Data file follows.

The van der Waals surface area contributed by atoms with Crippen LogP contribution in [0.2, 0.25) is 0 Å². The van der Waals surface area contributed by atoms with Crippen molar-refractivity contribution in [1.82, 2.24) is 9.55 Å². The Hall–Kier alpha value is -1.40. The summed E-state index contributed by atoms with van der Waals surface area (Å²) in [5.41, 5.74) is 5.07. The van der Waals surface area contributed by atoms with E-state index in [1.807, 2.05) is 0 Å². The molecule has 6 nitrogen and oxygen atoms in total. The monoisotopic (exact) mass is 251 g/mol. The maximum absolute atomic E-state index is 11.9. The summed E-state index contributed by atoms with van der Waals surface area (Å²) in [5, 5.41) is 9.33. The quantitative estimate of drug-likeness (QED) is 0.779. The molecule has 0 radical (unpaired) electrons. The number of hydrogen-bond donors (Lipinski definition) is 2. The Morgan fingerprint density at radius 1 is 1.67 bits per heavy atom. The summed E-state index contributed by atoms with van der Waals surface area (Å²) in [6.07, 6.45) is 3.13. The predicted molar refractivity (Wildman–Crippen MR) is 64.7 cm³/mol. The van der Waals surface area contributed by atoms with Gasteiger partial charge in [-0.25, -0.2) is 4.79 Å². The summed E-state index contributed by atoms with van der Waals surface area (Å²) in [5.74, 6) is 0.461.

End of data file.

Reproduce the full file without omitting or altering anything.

The van der Waals surface area contributed by atoms with Crippen LogP contribution in [0.2, 0.25) is 0 Å². The van der Waals surface area contributed by atoms with Crippen molar-refractivity contribution in [1.82, 2.24) is 9.55 Å². The Hall–Kier alpha value is -1.40. The summed E-state index contributed by atoms with van der Waals surface area (Å²) in [5.41, 5.74) is 5.07. The van der Waals surface area contributed by atoms with E-state index in [1.807, 2.05) is 0 Å². The molecule has 6 nitrogen and oxygen atoms in total. The monoisotopic (exact) mass is 251 g/mol. The maximum absolute atomic E-state index is 11.9. The summed E-state index contributed by atoms with van der Waals surface area (Å²) in [5, 5.41) is 9.33. The quantitative estimate of drug-likeness (QED) is 0.779. The molecule has 0 radical (unpaired) electrons. The number of hydrogen-bond donors (Lipinski definition) is 2. The Morgan fingerprint density at radius 1 is 1.67 bits per heavy atom. The summed E-state index contributed by atoms with van der Waals surface area (Å²) in [6.07, 6.45) is 3.13. The predicted molar refractivity (Wildman–Crippen MR) is 64.7 cm³/mol. The van der Waals surface area contributed by atoms with Gasteiger partial charge in [-0.25, -0.2) is 4.79 Å². The summed E-state index contributed by atoms with van der Waals surface area (Å²) in [5.74, 6) is 0.461.